Mobiles for development

Mobiles for development

Mobiles for development (M4D), a more specific version of Information and Communication Technologies for Development (ICT4D), is the use of mobile technologies in global development strategies. M4D focuses on international and socioeconomic development as well as human rights. It is based on the idea that more people having access to mobile devices is a key part of promoting the development of society as a whole.

Once seen as a luxury, mobile phones and devices are now almost a necessity in both the developed and developing worlds. [1] According to a 2007 United Nations study, over two thirds of the world's mobile phones are owned and used in developing countries. [2] With less-developed wired infrastructure and the high cost of modernising and implementing it,

1 Getting a mobile phone and using it
2 Mobile leapfrogging
3 Hacking cell phones
4 Social impacts
5 Case studies
5.1 Africa
5.2 M4D in medicine
6 programmes that are linked.
7 points of criticism and problems
8 Also see
9 References
Access to and use of mobile
The number of people who own mobile phones, smartphones, tablet computers, and netbooks has grown thanks to recent changes in mobile communication and computing technologies. Most of the time, these electronic products are sold in the developed world as extras to standard laptops and desktop computers. They usually have lower prices for the consumer. This lower price point is good for developing countries, whose ICT markets are growing and changing quickly.[7] These mobile devices come with basic hardware and software for mobile communications, such as WiFi and 3G services, which let users connect to the Internet through mobile and wireless networks without having to get a landline or an expensive broadband connection through DSL, cable Internet, or fibre optics. This jump-starting of the acceptance and use of mobile technologies made the Internet and modern digital communications easier for people to use, especially in emerging markets and developing countries.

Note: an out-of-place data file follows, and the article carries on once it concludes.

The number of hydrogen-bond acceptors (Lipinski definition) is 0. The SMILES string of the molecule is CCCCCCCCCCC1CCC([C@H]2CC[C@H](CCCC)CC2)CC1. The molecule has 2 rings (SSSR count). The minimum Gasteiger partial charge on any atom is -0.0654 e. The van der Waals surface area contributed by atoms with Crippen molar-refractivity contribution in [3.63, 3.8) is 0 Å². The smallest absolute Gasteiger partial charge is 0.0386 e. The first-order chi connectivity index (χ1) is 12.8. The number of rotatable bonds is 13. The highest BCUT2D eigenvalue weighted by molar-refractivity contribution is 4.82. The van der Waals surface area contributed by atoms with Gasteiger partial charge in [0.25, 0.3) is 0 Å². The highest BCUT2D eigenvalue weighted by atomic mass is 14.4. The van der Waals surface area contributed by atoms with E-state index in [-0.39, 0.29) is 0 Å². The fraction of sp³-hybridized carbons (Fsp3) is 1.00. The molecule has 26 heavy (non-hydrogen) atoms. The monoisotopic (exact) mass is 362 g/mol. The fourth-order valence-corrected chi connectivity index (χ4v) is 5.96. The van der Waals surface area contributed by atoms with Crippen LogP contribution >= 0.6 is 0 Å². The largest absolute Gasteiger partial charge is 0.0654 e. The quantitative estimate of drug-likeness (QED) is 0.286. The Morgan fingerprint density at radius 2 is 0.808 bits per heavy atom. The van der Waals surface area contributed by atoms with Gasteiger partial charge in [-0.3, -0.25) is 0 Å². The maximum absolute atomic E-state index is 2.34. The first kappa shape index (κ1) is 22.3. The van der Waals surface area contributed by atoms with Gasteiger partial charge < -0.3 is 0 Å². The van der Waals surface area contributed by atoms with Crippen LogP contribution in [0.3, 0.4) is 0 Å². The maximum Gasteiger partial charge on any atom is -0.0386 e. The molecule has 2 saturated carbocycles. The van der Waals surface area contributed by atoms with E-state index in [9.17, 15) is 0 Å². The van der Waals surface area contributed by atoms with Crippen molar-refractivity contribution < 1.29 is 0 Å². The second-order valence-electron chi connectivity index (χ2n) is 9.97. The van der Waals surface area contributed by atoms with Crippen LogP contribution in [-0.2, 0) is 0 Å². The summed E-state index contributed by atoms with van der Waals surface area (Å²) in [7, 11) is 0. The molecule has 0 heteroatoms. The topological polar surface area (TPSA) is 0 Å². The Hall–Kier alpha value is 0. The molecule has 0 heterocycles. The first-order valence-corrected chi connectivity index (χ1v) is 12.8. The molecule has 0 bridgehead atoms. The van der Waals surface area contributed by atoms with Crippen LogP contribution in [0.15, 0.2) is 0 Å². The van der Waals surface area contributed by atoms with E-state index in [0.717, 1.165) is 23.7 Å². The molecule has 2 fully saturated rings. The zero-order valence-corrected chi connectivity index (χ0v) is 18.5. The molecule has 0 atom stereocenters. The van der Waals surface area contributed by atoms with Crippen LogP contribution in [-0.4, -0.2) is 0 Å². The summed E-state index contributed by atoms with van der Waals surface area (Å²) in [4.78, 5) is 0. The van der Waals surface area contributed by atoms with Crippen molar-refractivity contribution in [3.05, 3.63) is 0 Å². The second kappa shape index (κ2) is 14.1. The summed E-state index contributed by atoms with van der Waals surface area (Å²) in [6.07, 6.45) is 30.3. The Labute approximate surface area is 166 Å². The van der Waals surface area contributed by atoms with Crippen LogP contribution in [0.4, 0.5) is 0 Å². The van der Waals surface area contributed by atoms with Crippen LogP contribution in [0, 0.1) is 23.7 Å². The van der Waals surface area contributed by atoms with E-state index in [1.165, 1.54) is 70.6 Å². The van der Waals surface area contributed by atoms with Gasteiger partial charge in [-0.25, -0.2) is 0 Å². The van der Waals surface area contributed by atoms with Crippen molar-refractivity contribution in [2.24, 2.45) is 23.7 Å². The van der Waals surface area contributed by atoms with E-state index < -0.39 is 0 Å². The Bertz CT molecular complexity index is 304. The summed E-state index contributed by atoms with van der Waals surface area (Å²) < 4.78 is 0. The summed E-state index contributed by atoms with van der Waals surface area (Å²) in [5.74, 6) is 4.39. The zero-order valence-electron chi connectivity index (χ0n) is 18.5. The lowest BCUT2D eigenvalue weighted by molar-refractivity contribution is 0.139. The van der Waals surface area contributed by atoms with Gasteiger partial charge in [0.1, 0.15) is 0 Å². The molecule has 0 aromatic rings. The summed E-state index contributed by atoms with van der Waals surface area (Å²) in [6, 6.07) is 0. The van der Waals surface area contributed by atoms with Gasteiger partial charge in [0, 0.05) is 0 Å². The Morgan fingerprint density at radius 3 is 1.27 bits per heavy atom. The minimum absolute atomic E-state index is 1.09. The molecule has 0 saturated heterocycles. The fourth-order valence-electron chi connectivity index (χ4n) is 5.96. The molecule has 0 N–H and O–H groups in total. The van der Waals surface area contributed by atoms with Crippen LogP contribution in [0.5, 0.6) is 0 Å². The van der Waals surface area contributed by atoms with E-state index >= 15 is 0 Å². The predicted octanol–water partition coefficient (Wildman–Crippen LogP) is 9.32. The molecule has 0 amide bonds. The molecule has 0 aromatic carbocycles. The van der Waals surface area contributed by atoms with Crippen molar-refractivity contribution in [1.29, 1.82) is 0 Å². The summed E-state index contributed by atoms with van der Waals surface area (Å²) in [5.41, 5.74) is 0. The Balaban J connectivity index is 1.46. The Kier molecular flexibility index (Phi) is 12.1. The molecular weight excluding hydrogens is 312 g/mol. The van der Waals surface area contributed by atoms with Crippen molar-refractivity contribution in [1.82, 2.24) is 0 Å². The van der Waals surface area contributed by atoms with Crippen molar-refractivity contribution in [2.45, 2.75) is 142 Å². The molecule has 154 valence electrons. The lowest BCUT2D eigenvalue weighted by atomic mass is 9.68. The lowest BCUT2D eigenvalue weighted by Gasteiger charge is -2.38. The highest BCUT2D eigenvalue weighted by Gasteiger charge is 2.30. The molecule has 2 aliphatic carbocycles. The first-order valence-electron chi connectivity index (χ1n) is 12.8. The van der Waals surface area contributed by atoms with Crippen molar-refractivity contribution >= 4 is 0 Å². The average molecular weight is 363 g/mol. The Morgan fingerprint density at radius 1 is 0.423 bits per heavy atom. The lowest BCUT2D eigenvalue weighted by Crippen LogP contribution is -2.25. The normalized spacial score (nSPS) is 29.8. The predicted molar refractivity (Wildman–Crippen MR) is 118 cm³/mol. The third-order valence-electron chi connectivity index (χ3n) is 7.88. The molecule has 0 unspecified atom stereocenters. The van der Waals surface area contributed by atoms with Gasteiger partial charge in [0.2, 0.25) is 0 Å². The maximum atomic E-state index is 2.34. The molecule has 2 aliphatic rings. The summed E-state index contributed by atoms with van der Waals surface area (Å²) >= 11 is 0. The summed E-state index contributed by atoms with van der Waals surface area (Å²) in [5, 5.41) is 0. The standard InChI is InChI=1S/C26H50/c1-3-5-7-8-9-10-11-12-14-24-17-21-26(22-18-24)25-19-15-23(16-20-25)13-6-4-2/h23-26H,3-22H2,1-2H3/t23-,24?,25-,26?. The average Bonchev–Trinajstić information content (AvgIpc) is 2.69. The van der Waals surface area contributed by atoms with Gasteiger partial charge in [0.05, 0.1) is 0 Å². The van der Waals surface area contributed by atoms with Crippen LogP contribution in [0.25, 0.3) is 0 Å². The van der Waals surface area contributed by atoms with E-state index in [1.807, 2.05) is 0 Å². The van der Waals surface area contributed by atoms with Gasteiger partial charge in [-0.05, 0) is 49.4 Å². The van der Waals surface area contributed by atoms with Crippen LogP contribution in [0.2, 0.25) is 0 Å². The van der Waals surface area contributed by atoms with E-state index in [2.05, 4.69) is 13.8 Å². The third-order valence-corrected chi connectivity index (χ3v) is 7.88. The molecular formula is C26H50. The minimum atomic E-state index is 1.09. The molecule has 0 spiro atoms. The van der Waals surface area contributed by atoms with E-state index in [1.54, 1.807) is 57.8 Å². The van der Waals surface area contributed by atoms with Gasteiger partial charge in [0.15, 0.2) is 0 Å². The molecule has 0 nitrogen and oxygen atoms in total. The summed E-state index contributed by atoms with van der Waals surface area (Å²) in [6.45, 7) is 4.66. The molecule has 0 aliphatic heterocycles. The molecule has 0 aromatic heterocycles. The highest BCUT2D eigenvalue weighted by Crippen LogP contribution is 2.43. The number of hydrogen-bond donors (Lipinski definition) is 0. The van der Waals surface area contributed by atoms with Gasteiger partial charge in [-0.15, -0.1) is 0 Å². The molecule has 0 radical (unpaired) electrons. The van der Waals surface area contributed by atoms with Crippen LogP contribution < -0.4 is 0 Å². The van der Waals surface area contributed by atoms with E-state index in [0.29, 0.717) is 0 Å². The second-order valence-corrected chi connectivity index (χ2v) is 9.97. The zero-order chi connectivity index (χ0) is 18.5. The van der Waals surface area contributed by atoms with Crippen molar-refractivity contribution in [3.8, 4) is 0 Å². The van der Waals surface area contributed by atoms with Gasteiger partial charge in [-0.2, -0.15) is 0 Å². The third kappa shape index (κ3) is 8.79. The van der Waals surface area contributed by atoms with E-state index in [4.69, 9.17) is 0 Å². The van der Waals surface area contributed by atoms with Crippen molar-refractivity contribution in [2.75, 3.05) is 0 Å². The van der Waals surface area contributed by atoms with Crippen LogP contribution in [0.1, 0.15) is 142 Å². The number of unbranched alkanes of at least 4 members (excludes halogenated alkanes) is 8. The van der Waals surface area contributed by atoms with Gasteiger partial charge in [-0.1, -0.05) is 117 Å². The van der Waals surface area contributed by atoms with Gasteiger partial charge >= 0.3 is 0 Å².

The International Telecommunication Union says that mobile information and communication technologies (ICTs) have become the most important way to bridge the digital divide. ITU data shows how the use of mobile technologies is growing faster than and even replacing the use of desktop computers and regular laptops.

As of 2013, the International Telecommunication Union estimates that there are about 6.8 billion mobile-cellular subscriptions in the world, of which 5.2 billion are in developing countries.[8] This is very different from the penetration rate of fixed-telephone subscriptions, which is about 1.2 billion worldwide, with just a little bit more than half of them in the developing world .[8]

The table below shows the most important ICT indicators for both developed and developing countries from 2010 to 2013:

2010 2011 2012 2013
Subscriptions for fixed-line phones